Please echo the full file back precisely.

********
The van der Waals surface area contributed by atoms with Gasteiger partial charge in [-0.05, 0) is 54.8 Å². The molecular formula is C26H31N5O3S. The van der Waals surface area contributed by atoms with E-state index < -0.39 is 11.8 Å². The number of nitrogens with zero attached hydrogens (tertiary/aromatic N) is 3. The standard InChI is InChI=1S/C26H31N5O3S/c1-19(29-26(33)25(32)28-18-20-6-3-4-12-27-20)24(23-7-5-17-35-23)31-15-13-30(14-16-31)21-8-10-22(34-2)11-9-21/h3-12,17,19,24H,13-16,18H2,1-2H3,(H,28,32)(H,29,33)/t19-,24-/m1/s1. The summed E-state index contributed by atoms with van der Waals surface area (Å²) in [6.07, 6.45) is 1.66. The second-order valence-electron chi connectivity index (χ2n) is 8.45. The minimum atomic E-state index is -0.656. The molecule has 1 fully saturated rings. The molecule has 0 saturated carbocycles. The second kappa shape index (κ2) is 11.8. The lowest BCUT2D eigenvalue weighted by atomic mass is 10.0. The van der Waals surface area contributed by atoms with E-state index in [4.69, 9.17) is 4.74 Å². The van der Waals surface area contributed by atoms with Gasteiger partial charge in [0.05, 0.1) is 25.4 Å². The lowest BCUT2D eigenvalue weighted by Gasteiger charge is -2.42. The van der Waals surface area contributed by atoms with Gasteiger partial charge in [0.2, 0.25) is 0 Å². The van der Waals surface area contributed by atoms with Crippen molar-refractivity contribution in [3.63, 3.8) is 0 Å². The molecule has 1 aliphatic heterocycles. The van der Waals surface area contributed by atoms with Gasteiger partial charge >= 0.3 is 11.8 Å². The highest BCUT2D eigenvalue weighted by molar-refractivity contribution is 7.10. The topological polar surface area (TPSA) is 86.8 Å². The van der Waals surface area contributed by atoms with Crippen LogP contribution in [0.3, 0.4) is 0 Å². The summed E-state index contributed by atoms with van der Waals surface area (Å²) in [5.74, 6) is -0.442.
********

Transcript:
The van der Waals surface area contributed by atoms with Gasteiger partial charge in [-0.05, 0) is 54.8 Å². The molecular formula is C26H31N5O3S. The van der Waals surface area contributed by atoms with E-state index < -0.39 is 11.8 Å². The number of nitrogens with zero attached hydrogens (tertiary/aromatic N) is 3. The standard InChI is InChI=1S/C26H31N5O3S/c1-19(29-26(33)25(32)28-18-20-6-3-4-12-27-20)24(23-7-5-17-35-23)31-15-13-30(14-16-31)21-8-10-22(34-2)11-9-21/h3-12,17,19,24H,13-16,18H2,1-2H3,(H,28,32)(H,29,33)/t19-,24-/m1/s1. The summed E-state index contributed by atoms with van der Waals surface area (Å²) in [6.07, 6.45) is 1.66. The second-order valence-electron chi connectivity index (χ2n) is 8.45. The minimum atomic E-state index is -0.656. The molecule has 1 fully saturated rings. The molecule has 0 saturated carbocycles. The second kappa shape index (κ2) is 11.8. The lowest BCUT2D eigenvalue weighted by atomic mass is 10.0. The van der Waals surface area contributed by atoms with E-state index in [4.69, 9.17) is 4.74 Å². The van der Waals surface area contributed by atoms with Gasteiger partial charge in [0.05, 0.1) is 25.4 Å². The lowest BCUT2D eigenvalue weighted by Gasteiger charge is -2.42. The van der Waals surface area contributed by atoms with Gasteiger partial charge in [0.2, 0.25) is 0 Å². The van der Waals surface area contributed by atoms with Crippen molar-refractivity contribution in [3.63, 3.8) is 0 Å². The molecule has 1 aliphatic heterocycles. The van der Waals surface area contributed by atoms with Gasteiger partial charge >= 0.3 is 11.8 Å². The highest BCUT2D eigenvalue weighted by molar-refractivity contribution is 7.10. The topological polar surface area (TPSA) is 86.8 Å². The van der Waals surface area contributed by atoms with Crippen LogP contribution in [0.3, 0.4) is 0 Å². The summed E-state index contributed by atoms with van der Waals surface area (Å²) in [5.74, 6) is -0.442.